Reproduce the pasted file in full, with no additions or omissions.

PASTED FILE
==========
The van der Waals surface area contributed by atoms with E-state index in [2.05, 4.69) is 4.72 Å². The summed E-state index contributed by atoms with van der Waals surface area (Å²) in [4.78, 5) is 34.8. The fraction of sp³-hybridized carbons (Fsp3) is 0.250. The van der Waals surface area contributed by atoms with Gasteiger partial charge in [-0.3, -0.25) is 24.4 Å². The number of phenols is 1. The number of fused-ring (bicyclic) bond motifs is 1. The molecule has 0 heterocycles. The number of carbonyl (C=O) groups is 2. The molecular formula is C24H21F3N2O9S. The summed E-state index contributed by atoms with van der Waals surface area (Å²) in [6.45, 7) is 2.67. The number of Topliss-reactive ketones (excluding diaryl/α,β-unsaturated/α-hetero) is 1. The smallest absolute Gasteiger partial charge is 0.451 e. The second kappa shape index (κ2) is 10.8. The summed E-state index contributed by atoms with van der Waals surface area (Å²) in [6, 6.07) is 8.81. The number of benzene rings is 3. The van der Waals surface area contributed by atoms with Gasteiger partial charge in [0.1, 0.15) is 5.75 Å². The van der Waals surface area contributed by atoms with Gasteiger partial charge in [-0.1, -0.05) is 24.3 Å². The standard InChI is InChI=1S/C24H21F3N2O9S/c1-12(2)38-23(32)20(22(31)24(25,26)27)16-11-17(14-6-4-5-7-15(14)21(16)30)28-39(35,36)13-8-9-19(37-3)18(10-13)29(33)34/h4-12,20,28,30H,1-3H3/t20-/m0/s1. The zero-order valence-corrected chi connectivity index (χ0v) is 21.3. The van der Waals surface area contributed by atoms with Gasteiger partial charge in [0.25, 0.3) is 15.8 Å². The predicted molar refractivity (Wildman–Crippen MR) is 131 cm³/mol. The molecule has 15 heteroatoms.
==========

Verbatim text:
The van der Waals surface area contributed by atoms with E-state index in [2.05, 4.69) is 4.72 Å². The summed E-state index contributed by atoms with van der Waals surface area (Å²) in [4.78, 5) is 34.8. The fraction of sp³-hybridized carbons (Fsp3) is 0.250. The van der Waals surface area contributed by atoms with Gasteiger partial charge in [-0.3, -0.25) is 24.4 Å². The number of phenols is 1. The number of fused-ring (bicyclic) bond motifs is 1. The molecule has 0 heterocycles. The number of carbonyl (C=O) groups is 2. The molecular formula is C24H21F3N2O9S. The summed E-state index contributed by atoms with van der Waals surface area (Å²) in [6.45, 7) is 2.67. The number of Topliss-reactive ketones (excluding diaryl/α,β-unsaturated/α-hetero) is 1. The smallest absolute Gasteiger partial charge is 0.451 e. The second kappa shape index (κ2) is 10.8. The summed E-state index contributed by atoms with van der Waals surface area (Å²) in [6, 6.07) is 8.81. The number of benzene rings is 3. The van der Waals surface area contributed by atoms with Gasteiger partial charge in [0.1, 0.15) is 5.75 Å². The van der Waals surface area contributed by atoms with Gasteiger partial charge in [-0.1, -0.05) is 24.3 Å². The standard InChI is InChI=1S/C24H21F3N2O9S/c1-12(2)38-23(32)20(22(31)24(25,26)27)16-11-17(14-6-4-5-7-15(14)21(16)30)28-39(35,36)13-8-9-19(37-3)18(10-13)29(33)34/h4-12,20,28,30H,1-3H3/t20-/m0/s1. The zero-order valence-corrected chi connectivity index (χ0v) is 21.3. The van der Waals surface area contributed by atoms with Gasteiger partial charge in [0.25, 0.3) is 15.8 Å². The predicted molar refractivity (Wildman–Crippen MR) is 131 cm³/mol. The molecule has 15 heteroatoms.